Haskins wants the reader to associate limiting the federal government with the Confederacy while the Union represented the idea of a powerful federal government. The implication is that believing in a federal government limited by the Constitution means supporting the Confederacy and slavery. What is especially startling is that the supposed “Southern ideology” is a paraphrase of the 10th amendment of the US Constitution, which reads, “The powers not delegated to the United States by the Constitution, nor prohibited by it to the States, are reserved to the States respectively, or to the people.”26 The earlier objectivity on this topic provided by The Words We Live By has been lost.

“… believing in a federal government limited by the Constitution means supporting the Confederacy and slavery.”

Along the same road of painting a portrait of the evil white man through slavery now come three texts that add the same perception with regards to Amerindians. The only description of a battle found anywhere in the Common Core reading list is found here: an account of the Battle of Little Bighorn27, where General Custer was defeated by Sitting Bull. There’s also Charles Mann’s Before Columbus: The Americans of 149128. The most notable is Dee Brown’s Indian History of the American West, which, as the name suggests, describes American westward expansion from the natives’ perspective. To someone who has studied American expansion from a perspective of it being the grand fulfillment of Manifest Destiny, or as the growth of prosperity in a young nation, such a book could provide an interesting new perspective, and show an angle previously hidden.

However, when that is not the case, and given the previous readings of the Common Core it certainly isn’t the case here, Dee Brown’s book will simply add to the existing view of American history as a tale of the evils of the white man. For example, he writes, “The white men of the United States—who talked so much of peace but rarely seemed to practice it—were marching to war with the white men who had conquered the Indians of Mexico.”29 Talking about peace but not practicing it is the description of “the white men of the United States.” This is a clear articulation of the idea that Common Core has been building from the beginning that the white man is inherently evil, and throughout history he has done nothing but steal ideas from smarter peoples while conquering and oppressing everyone in his way. This is the focus of history under the Common Core, and the main lesson it seeks to teach.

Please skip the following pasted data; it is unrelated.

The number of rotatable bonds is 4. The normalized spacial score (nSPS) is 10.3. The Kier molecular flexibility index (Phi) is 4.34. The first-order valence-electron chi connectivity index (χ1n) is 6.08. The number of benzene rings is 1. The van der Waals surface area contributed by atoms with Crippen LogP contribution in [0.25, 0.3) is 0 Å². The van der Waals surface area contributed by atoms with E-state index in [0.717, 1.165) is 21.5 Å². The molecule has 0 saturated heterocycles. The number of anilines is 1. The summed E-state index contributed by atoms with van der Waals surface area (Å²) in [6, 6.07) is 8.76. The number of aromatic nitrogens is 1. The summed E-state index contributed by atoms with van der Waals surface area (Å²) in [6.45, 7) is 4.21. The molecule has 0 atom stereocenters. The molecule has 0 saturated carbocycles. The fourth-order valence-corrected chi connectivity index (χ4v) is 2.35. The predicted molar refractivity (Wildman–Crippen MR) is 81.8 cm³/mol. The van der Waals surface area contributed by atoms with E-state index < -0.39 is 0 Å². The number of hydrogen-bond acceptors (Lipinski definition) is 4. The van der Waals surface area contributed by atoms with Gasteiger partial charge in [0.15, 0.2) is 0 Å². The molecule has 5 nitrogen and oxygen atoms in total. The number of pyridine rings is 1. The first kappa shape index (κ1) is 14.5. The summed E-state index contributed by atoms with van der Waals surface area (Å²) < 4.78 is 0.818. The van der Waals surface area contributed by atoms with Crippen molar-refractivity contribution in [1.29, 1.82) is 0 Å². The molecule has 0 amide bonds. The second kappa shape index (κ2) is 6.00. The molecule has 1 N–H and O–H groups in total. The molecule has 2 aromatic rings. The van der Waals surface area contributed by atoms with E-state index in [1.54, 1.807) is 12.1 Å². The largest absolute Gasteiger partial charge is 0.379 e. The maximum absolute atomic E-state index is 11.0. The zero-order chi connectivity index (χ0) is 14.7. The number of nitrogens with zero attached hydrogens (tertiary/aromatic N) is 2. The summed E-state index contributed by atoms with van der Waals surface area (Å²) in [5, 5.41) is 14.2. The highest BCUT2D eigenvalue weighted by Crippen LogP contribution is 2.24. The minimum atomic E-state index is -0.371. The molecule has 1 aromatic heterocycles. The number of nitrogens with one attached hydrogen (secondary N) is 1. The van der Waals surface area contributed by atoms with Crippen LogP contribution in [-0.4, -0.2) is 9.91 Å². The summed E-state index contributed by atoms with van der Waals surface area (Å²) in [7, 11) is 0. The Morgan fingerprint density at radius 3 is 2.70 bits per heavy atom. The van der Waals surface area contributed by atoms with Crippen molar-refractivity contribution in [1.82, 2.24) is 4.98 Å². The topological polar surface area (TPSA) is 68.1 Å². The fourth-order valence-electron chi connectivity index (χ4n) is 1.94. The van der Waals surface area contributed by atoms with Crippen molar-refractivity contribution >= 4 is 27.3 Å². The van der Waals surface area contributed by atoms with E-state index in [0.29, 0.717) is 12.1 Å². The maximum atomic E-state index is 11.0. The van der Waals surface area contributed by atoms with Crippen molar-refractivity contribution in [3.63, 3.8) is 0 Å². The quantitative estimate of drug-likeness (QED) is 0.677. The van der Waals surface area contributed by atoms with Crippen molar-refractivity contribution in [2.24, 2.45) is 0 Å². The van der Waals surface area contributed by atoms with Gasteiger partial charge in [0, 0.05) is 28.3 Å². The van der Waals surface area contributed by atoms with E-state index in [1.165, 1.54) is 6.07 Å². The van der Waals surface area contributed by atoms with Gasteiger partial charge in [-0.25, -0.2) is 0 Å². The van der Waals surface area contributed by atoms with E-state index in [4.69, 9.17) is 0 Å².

In the last two years before graduation, students read Declaration of Sentiments30, a key document in the women’s rights movement, and also three documents reminding the student of slavery and segregation, namely Richard Wright’s Black Boy31, the account of an African-American Communist32 growing up in early 20th century America, Horace Porter’s “Lee Surrenders to Grant, April 9th, 1865,”33 and “What to the Slave Is the Fourth of July?” by Frederick Douglass34. With regards to the last one, we must ask, what to the Common Core Student is the Fourth of July? With years of learning little but the shameful aspects of American history, of learning to look upon our history as a story of oppression and upon our nation as one whose success was built on luck and theft, what would it mean to have a holiday for American independence?

The lessons of division by classifications and racial history as opposed to valuing individuals are continued in the standards themselves. The Common Core pretends to teach open-mindedness, but creates only an illusion of such. In the Wyoming standards, the goal for discussions in middle school is to create a consensus.35 Everyone is to present their arguments and come to accept the best conclusion. Students learn that being objective means agreeing upon best-argued position. In the Common Core, however, the goal is for a diversity of opinions to be heard. It does not matter if everyone walks away frustrated with no agreement reached, but only that all sides were heard. By focusing on letting all sides be heard instead of on coming together to find common ground, the Common Core seeks to divide, not unify.

“… what to the Common Core Student is the Fourth of July?”

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